Dangerous neighborhoods meaning black neighborhoods. [St. Louis police chief wants special unit to target crime hot spots, St. Louis Post-Dispatch, 12-1-10]:
"The overwhelming majority of our homicides are being committed as a result of gang and drug activity," [Dan] Isom said in a statement. "And while some of these people are choosing to lead these lifestyles, the fact is, they are often leading them in a neighborhood filled with people who are making no such choice, people who are hardworking, law-abiding citizens and who want their neighborhoods back."What about those white citizens who want their neighborhoods back, forever lost to becoming just another of Africa in America (white flight is simply the collective decisions by individual white families to seek an existence more suitably European than African).
One day, we'll realize we've been asking all the wrong questions...
Only 100 years ago, a saner, healthier racial reality flourished. Writing in Lions of the Valley: St. Louis, Missouri, James Neal Primm details a curious moment in the history of the city seemingly validated by the presence of "doll houses" in areas of St. Louis that have gone from all-white to all-black. Primm's book is the seminal account of the history of St. Louis, and this excerpt speaks volumes to the truth of why white people fought for the integrity of their neighborhoods (so the houses wouldn't "doll houses" in the hands of blacks):
White neighborhood associations in St. Louis which were close to black areas organized the "United Welfare Association" in 1911, found a powerful, well-heeled ally in the Real Estate Exchange, and began a persistent campaign for segregation ordinance. After repeated rejections by the Municipal Assembly, the U.W.A. circulated an initiative petition in 1915 to enact "An ordinance to prevent ill feeling, conflict and collision between the white and colored races" by requiring "the use of separate blocks for residence" and mandating segregation in churches and dance halls. The U.W.A. was not prejudiced, it claimed, it only sought the greatest good for the greatest number by protecting property values. (p. 436)Only 100 year later, those neighborhoods once kept safe via restrictive covenants are home to some one of the most violent populations in the entire country (the blighted ruins of the homes a reminder of a grander yesterday), an example of the tremendous capacity for decline from European standards Africans in America possess.
Which brings us to February 2, 2015. [Stray bullet hits woman in St. Louis neighborhood slated for beefed up patrols, St. Louis Post-Dispatch]:
A woman in the West End neighborhood was shot in the chest early Monday, apparently hit by a stray bullet fired into her home about five hours before St. Louis police were scheduled to blanket the neighborhood with more patrols.
The woman, 36, was conscious as paramedics rushed her to a hospital, where she was listed in critical but stable condition.
She had heard her car alarm sounding at about 5:15 a.m. Monday in the 5900 block of Horton Place. Police Chief Sam Dotson said the woman looked outside and saw four men standing near her car. Then, a bullet came through her window and hit her in the chest.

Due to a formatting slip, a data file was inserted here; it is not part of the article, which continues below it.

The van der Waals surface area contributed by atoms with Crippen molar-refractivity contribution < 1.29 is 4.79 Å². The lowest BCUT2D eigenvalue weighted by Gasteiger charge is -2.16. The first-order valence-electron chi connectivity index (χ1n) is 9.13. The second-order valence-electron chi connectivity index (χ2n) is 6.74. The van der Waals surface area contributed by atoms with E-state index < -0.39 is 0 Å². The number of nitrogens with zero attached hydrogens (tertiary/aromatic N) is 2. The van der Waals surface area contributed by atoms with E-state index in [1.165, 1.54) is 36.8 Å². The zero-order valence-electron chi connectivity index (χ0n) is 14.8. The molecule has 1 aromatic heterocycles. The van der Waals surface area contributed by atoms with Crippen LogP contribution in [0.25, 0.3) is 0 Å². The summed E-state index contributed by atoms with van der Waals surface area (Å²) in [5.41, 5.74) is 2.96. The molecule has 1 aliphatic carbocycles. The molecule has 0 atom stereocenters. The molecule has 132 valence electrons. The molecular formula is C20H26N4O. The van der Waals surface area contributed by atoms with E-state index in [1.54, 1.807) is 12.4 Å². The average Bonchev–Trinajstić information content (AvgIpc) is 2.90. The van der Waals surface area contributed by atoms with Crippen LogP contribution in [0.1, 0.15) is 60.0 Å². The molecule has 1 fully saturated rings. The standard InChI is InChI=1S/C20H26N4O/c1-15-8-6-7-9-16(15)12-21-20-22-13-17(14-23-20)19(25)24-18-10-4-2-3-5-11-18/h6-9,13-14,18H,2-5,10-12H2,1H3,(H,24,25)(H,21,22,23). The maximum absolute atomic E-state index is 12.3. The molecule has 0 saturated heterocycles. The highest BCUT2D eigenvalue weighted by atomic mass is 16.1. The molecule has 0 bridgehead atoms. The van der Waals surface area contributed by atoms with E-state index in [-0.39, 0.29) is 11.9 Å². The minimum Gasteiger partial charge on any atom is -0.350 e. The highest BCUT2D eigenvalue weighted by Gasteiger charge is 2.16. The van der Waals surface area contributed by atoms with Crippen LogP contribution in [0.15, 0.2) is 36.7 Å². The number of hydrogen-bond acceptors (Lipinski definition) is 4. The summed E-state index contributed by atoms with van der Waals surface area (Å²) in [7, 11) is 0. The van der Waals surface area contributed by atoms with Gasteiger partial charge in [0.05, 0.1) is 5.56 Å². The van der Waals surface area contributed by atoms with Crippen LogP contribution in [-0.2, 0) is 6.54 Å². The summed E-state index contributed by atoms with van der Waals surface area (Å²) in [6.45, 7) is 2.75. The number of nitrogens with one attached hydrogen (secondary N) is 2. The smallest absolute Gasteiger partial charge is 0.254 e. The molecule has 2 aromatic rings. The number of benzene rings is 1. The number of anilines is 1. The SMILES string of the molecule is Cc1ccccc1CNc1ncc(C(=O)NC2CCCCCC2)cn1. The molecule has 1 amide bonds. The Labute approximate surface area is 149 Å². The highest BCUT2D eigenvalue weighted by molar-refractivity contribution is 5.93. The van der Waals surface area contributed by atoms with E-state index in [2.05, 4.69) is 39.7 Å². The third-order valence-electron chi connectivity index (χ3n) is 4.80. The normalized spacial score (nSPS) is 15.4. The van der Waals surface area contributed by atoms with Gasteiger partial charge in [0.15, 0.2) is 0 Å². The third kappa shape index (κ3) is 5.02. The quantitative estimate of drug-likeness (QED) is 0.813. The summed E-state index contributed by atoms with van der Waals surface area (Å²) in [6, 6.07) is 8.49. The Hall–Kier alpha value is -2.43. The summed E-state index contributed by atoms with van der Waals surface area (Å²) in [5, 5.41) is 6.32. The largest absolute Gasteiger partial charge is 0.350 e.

Police have made no arrests in the case. Police did not release her name.
St. Louis kicked off a new wave of police patrols in that neighborhood at 10 a.m. Some officers are in uniform, driving marked police cars; others will be in unmarked vehicles wearing plain clothes.
The West End neighborhood, a tiny portion of the Wells Goodfellow neighborhood and part of Hamilton Heights are the focus this week of the St. Louis Police Department's hot-spot policing. The locations were announced in January.
The scene of the shooting on Horton Place is north of Delmar Boulevard, and between North Skinker Parkway and Goodfellow Boulevard. The boundaries of the West End neighborhood are Page Boulevard on the north, Delmar Boulevard on the south, Belt Avenue and Union Boulevard on the east, and St. Louis city limits on the west.
For this reason, police presence must be increased in heavily black area via "hot spot" police tactics.
Shania Harrison, a black resident of one of the areas where this 'hot spot' policing will occur, told the St. Louis Fox affiliate of how glad she was this endeavor was taking place. [City residents speak out about hot spot policing, Fox2Now.com, 1-26-15]:
“I’m a workin mama. I work every day. I take care of my kids. It’s dangerous. You have to run in the house at nights. You have to grab yo’ kids. They shootin’ everyday. My kids are askin’ me, ‘why they keep shooting fire crackers at my house?’ and I cant do nothing but tell my babies ‘don’t worry about that. We say our prayers every night. We say our prayers every night."
Hilariously, those three areas of St. Louis are:
- Hamilton Heights: 97 percent black, 1 percent white
- Wells-Goodfellow: 97.5 percent black, .7 percent white
- West End: 84.9 percent black, 8.1 percent white
The U.W.A. was not prejudiced, it claimed, it only sought the greatest good for the greatest number by protecting property values.
Only a century after white individuals collectively gathered in St. Louis to protect the integrity of their property for future generations, the "doll houses" and dilapidated structures throughout heavily black North St. Louis stand as a silent monument to the morality of their position.
The difference is elucidated simply as what Europeans in America create versus what Africans in America inherit and watch disintegrate.